After having invested in Morphic Therapeutic’s A and B rounds, AbbVie is pulling the trigger on an R&D deal. The drugmaker is ponying up $100 million for the option to exclusively license multiple programs from Morphic that target fibrotic diseases.
Morphic’s pipeline consists of oral integrin inhibitors—integrin being a cell surface receptor found on most cells. Integrin signaling is involved in many cellular functions and abnormal signaling has been implicated in fibrosis, autoimmune diseases and immuno-oncology.
Under the agreement, Morphic will carry out R&D work on its fibrosis drugs through IND-enabling studies. At that point, AbbVie will be able to decide for each compound whether it will pay a license fee and then pick up responsibility for the global development and commercialization of the drug. Morphic could also bag clinical and commercial milestone payments and royalties for each drug that AbbVie takes forward.
Morphic also retains the option to share development costs with AbbVie on liver fibrosis indications, in exchange for “enhanced royalties.”
“Those liver markets are big,” said Morphic CEO Praveen Tipirneni, M.D. “With NASH, cirrhotic liver and so on ... we obviously had to have something pretty special to negotiate those kinds of rights.”
Integrin antagonists, or inhibitors, are not a new class. However, they have only seen success as injectable or intravenous drugs, not as oral therapies. But Morphic has a not-so-secret weapon on its side.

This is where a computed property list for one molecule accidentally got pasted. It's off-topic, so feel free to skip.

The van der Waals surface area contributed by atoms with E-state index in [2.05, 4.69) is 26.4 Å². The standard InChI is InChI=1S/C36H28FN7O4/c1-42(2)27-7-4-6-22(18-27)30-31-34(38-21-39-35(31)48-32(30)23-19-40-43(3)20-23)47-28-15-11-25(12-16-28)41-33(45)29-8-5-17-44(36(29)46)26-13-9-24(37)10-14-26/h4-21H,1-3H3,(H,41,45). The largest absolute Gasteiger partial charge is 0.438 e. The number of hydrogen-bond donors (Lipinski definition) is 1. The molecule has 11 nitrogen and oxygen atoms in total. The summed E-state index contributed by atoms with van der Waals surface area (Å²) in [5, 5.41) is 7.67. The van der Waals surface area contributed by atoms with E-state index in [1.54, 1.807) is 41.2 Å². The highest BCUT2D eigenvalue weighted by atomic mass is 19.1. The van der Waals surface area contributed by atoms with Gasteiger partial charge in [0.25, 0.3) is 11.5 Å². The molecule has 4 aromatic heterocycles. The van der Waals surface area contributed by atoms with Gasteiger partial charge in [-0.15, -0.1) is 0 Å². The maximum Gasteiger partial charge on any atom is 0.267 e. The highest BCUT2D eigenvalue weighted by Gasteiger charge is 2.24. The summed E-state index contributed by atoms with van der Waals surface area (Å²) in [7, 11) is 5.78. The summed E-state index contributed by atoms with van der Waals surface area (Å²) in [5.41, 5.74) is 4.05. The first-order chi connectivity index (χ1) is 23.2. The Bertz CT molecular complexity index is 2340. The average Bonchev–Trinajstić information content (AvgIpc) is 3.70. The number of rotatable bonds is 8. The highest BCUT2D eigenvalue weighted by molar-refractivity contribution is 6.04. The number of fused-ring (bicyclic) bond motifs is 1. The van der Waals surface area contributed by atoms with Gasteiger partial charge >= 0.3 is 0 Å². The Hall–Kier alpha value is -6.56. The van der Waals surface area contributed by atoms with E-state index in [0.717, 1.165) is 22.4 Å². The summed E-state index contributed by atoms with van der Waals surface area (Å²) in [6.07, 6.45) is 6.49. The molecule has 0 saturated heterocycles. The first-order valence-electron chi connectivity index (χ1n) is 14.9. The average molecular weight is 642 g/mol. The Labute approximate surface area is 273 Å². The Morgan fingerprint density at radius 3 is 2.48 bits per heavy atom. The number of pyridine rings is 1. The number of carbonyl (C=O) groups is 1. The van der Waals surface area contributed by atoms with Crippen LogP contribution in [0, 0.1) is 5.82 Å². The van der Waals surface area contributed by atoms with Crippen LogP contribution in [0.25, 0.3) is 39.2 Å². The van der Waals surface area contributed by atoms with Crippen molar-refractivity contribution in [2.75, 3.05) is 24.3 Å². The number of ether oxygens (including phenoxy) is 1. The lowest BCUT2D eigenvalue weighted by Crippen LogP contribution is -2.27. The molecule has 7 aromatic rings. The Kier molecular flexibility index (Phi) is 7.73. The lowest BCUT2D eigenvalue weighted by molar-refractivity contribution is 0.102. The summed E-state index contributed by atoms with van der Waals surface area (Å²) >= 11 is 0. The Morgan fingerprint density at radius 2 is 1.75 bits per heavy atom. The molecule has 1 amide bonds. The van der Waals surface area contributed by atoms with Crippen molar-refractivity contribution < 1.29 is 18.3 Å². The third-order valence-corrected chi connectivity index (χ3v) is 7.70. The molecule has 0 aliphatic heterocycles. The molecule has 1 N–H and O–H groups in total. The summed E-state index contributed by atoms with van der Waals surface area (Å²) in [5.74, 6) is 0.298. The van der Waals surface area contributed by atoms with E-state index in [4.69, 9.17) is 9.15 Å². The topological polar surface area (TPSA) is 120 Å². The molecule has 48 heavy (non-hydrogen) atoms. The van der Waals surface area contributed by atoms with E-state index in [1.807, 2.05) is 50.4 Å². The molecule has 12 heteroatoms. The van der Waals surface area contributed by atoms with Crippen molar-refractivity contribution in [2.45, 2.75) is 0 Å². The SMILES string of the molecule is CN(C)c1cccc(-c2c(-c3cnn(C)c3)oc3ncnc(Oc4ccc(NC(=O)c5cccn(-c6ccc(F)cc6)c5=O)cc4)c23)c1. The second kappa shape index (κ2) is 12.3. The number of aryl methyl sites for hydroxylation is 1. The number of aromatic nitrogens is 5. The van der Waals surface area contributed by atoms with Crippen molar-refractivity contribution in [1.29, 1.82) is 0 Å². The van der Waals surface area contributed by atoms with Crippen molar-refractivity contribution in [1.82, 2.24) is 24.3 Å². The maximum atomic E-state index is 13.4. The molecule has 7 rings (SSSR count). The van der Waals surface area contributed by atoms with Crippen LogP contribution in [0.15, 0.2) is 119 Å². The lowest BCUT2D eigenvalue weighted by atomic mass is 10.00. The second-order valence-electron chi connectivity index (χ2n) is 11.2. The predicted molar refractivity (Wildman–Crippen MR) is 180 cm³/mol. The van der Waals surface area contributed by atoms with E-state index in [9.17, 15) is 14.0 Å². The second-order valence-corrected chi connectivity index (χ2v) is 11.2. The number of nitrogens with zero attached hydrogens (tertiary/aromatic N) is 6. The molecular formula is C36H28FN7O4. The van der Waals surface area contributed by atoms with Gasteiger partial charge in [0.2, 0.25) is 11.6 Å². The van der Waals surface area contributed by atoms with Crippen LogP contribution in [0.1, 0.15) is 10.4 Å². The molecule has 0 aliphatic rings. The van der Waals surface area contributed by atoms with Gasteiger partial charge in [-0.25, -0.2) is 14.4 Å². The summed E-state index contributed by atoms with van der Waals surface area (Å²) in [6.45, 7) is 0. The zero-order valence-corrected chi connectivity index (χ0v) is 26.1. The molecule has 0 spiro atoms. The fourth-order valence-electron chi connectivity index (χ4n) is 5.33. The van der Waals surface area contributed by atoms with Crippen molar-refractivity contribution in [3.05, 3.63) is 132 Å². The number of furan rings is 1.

The company’s scientific founder, Tim Springer, has put in decades of work on integrins—he discovered the first subfamily of integrins and founded the biotech LeukoSite in 1993. LeukoSite was snapped up by Millennium, which was in turn acquired by Takeda. The Takeda drug Entyvio (vedolizumab), approved in 2014 for ulcerative colitis and Crohn’s is an antibody to integrin α4β7 that had been discovered at LeukoSite.
Because injectable integrin blockers worked so well, several pharma companies tried to create an oral version, which would be preferable for treating chronic disease, Tipirneni said.
Six different pharmas took it into phase 3, but they all failed, he said. It turned out the drugs failed not just by falling short of placebo—they actually made people’s disease worse.
To succeed where others had failed, Springer went back to the lab.
He discovered that the integrin receptor has a number of different states and found that the oral drugs were inducing an activating state rather than a blocking state in the receptors. So instead of inhibiting integrin and doing what the drugs were designed to do, they actually did the opposite.
When he figured out how to combat that, Springer went to Polaris Partners and Morphic was born. Springer, Polaris, Schrödinger and ShangPharma Investment Group created Morphic in 2015. The company reeled in $51.5 million in series A funding the next year and another $80 million in its B round in September this year. It counts Omega Funds, Novo Holdings, Invus and EcoR1 Capital, among its backers.